The first series of injections was placed into the cortical lower incisor representation to reveal the connectivity of S1 dentition area (Figs. 2–6). We selected the lower incisor representation as our target because it was located in a rostral and medial position that separated it from the presumptive S2 and PV areas, thus facilitating differentiation of the S1 and S2/PV incisor territories. The second group of injections was placed into the cortical forelimb representation, providing a reference for the connectional pattern of the body representation and allowing for comparison to the tooth area (Figs. 7–10).
Intrahemispheric Cortical Connections
All of the injections placed in S1 were guided by electrophysiological recordings of neuronal activity. To determine the boundary of our selected area, we recorded neuronal responses to gentle peripheral stimulation from approximately 10–20 penetration sites in either the S1 lower incisor or forelimb representations (Fig. 1). Injections were made into the center of physiologically defined areas such that injection sites were surrounded by neurons responding to stimulation from the peripheral body structure of interest (either the lower tooth or forepaw). The connectivity of these regions was revealed by flattening cortex and cutting sections parallel to the surface so that the distribution of label could be overlaid with adjacent sections of tissue reacted for cytochrome oxidase revealing the S1 body and facial regions.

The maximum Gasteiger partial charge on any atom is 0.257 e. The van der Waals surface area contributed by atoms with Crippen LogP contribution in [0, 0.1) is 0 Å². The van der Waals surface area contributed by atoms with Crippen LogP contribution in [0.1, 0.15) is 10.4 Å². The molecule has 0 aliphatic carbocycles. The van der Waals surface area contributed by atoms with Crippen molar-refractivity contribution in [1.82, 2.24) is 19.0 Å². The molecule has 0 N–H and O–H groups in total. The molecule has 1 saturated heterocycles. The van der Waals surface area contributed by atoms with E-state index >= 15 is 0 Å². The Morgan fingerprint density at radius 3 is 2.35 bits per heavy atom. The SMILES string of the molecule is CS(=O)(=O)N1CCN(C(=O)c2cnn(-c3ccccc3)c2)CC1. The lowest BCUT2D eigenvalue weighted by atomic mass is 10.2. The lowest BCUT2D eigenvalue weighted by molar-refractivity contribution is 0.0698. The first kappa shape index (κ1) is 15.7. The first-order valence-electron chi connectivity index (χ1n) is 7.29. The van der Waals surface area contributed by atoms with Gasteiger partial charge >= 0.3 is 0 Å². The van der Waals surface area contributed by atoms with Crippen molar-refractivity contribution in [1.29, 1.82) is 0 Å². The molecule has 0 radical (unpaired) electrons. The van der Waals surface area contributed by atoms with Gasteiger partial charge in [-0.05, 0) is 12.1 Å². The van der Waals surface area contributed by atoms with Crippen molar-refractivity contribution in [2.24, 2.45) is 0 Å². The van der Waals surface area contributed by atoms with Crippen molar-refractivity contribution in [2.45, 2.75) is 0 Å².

Intrahemispheric Connections of S1 Lower Incisor Representation
Injections made in the lower incisor representation produced round dense injection cores of intense and uniform label surrounding the site of entry (with approximate diameters ranging from 0.5 to 1.25 mm). This injection core was considered the region of effective tracer uptake (Mesulam,1982). The label in the injection core was spread throughout the cortical layers, although the deep cortical layers (approximately layers V/VI) had fewer labeled cells confined to areas closely associated with the injection site. The reconstructions in the adjoining figures were derived from the section of cortical tissue reacted for TMB immediately adjacent to the section with the most visible CO-dense cell aggregates in S1 (approximately layer IV).